Roti, Kapda, Makaan – once used to be the favorite tagline of most political parties in India. Indeed, they had to be. It is an irony that in spite of our progress towards a civilized life, we still have human beings losing their lives due to hunger, lack of shelter and inadequate clothing. When I see beggars lying in an unconscious state with worms all over their body in Connaught place, in front of the Yojana Bhavan, my heart weeps for such humans experiencing inhuman living conditions and I feel frustrated and angry over the kind of people who are supposed to be taking care of the depressed.
Is it so difficult to identify the poorest of the poor? Do we need statistics and BPL figures to find out if poverty exists in our country? Well, people would call me utopian or idealist but i do not mind. Can’t we have a mission like “There will be no beggary in this country”, “None will die due to lack of food, shelter and clothing in this country”. Don’t you think, the so called king of the district, the district commissioner has enough power to route resources to eliminate poverty within a district.
We should not forget that irrespective of the kind of political ideology, capitalism, socialism or any other -ism-, Darwin’s theory of the survival of fittest still holds true. But, considering the progress in our civilization, let us not interpret this survival as physical survival. Every human being should get the opportunity to compete and this is possible only if he lives. So, let us start with food, shelter and clothing, then add health and education, and may be further add mobile and television to the basic necessities. Once, a person has his basic necessities, it is the dynamics of the society, the polity, the economy and a mix of unknown, unstudied factors that will decide if one becomes a peon or an IAS officer.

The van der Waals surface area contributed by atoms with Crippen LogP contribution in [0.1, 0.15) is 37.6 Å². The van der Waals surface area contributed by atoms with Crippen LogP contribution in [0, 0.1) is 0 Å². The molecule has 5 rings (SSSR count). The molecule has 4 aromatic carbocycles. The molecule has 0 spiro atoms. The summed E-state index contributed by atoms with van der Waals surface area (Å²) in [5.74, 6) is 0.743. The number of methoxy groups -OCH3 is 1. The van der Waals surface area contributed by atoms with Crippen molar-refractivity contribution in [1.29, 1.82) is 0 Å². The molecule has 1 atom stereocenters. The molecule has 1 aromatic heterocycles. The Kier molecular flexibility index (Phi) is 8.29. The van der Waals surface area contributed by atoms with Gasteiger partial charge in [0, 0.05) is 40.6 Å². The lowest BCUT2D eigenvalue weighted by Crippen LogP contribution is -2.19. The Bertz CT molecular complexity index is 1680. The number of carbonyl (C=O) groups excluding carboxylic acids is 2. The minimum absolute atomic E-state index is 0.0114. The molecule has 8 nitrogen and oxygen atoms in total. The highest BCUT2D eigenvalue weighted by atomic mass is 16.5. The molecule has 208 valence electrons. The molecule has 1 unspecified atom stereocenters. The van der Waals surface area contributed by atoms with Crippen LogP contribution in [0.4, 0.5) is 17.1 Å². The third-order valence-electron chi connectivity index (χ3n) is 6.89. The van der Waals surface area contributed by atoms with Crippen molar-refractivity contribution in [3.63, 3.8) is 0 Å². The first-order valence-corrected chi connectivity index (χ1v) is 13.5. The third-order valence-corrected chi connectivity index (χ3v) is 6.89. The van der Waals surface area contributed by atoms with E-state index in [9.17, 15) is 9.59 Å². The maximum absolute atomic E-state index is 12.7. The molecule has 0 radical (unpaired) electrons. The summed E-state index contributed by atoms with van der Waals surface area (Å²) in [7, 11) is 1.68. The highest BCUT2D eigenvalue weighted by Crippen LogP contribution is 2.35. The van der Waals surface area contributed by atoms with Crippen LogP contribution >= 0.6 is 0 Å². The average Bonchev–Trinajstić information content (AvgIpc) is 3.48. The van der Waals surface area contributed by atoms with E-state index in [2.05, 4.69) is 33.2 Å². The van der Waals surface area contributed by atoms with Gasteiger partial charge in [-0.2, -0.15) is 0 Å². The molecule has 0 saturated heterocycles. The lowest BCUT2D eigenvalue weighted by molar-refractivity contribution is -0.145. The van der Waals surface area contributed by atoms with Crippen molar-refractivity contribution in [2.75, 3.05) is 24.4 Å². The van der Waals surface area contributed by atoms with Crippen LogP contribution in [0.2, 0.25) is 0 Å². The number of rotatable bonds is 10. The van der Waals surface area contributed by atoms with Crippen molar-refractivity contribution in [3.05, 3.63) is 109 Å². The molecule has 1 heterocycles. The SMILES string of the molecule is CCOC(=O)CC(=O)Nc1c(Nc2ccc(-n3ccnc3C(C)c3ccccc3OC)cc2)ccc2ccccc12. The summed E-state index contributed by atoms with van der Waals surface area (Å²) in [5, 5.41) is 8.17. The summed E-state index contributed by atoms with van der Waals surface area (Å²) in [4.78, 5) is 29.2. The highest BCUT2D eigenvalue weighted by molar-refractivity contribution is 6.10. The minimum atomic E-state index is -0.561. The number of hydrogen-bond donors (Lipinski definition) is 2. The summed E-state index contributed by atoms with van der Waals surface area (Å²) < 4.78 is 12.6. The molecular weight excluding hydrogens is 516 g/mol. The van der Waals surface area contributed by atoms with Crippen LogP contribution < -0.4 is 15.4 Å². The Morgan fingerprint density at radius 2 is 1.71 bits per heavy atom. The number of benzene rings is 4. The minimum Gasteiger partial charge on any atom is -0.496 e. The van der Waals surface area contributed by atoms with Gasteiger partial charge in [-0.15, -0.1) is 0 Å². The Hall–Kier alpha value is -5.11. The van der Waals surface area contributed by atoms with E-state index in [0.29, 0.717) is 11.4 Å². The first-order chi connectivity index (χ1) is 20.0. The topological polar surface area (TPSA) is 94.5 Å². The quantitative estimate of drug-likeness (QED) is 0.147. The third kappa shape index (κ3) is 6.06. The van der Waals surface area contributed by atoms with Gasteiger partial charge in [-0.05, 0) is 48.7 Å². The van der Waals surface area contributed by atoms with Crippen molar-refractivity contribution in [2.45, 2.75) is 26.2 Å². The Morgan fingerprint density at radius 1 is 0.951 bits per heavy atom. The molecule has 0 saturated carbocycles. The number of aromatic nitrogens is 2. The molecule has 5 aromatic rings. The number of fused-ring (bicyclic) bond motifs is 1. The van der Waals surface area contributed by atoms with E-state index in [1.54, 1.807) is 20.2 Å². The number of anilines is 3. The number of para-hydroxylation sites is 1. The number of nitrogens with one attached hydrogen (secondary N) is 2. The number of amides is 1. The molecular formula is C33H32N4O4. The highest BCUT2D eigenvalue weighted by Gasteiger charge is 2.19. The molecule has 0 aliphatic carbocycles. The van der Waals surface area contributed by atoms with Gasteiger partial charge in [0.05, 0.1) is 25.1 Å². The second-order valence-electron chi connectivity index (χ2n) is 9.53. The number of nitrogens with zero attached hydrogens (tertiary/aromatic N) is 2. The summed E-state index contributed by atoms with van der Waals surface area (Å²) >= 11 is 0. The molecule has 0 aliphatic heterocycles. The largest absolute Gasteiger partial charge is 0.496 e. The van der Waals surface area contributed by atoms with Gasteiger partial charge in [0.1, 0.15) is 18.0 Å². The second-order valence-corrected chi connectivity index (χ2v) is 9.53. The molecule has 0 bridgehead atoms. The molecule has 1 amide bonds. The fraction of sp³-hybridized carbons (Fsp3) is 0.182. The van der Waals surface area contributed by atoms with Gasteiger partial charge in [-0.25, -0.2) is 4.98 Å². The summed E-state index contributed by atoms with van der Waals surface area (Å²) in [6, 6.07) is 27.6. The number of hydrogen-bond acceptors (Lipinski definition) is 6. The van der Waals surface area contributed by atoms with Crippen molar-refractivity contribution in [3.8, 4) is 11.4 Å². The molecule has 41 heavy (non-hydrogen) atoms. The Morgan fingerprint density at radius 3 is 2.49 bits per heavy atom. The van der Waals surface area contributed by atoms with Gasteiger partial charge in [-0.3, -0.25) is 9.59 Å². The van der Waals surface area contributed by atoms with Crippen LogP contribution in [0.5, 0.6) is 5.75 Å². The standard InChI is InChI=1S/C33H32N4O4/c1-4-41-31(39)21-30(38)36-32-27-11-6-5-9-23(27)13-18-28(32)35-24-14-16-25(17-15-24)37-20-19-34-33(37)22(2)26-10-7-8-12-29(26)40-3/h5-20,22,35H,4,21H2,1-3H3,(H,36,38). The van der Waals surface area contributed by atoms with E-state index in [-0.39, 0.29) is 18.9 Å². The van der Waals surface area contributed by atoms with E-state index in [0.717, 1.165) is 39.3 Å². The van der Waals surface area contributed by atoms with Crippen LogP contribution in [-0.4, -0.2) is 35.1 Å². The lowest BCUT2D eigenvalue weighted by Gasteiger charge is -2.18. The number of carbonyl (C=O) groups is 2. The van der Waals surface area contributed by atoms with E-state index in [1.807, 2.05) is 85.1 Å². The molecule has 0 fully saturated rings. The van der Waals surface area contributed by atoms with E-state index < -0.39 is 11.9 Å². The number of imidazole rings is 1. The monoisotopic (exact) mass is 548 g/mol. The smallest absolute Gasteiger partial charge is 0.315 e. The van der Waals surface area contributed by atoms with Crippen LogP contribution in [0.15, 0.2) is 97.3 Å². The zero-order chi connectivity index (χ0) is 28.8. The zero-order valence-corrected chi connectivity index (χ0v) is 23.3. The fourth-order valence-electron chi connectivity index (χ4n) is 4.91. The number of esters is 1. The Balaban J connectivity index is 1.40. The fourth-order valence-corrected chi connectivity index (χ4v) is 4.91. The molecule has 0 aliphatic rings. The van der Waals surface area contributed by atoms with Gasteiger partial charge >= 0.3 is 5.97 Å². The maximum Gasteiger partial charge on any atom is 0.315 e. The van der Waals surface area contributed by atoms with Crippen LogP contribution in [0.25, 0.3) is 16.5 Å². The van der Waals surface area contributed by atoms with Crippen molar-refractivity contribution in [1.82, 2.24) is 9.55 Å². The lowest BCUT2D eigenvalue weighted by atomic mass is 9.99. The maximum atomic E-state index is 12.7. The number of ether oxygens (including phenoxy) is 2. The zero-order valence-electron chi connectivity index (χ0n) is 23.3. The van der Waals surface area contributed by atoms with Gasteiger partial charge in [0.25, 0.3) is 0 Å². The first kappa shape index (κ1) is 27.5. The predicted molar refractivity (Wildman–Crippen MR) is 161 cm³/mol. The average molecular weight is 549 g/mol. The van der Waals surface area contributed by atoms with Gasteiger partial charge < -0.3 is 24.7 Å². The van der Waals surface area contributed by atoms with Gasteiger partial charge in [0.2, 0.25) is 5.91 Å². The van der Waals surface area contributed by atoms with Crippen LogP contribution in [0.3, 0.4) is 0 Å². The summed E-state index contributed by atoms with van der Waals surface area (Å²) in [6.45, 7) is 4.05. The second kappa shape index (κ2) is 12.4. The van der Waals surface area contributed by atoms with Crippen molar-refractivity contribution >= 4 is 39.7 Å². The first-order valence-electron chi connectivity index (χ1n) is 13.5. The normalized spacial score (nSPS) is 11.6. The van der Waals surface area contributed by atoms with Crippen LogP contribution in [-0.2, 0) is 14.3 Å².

So, coming to the basic necessities (this list can be extended), how do we ensure that people have the basic necessities. Proponents of direct cash transfers believe that the existing mechanisms for providing these basic necessities are flawed due to corruption, diversion, dual markets, etc. So, providing cash directly to people will empower people to have a choice in what they buy. Very true. I appreciate the analysis. But, the problems identified and the solution proposed are not in sync. It is like this – There is a problem with plan A or scheme A, so let us abandon A and go for plan/scheme B.
The problem is not cash versus subsidy. The problem is about targeting and conditions. Who should get the subsidies and who should not? Once, we have identified the conditions, how do we make sure that only those who qualify against these objective conditions get the subsidies. I have personally seen the rich who get homes allocated under ‘Ashraya Yojana’ and rent those houses. I have personally seen some BPL households who buy food grains from PDS centre and sell them to the rich. So, how do we find solutions to these practical problems? should be our question.
The kind of solution that I envisage for these problems is for the government and the public sector to become an empowered institution to meet the social security needs of the population. The solution lies in every district having at least a single community shelter spread over 2 to 3 acres of land, where food, shelter and clothing are provided to anyone and everyone who approaches the shelter. Even, developed countries have such shelters. Speaking about the higher needs like education and health, the solution again lies in empowering our government schools and hospitals and in laws like that of RTE-2009 which mandate the private sector to offer their services to the poor at subsidized rates.
Providing a choice to the poor sounds more idealistic. First, let us at least provide a single point solution and then we can develop it by adding alternatives to provide “choice”.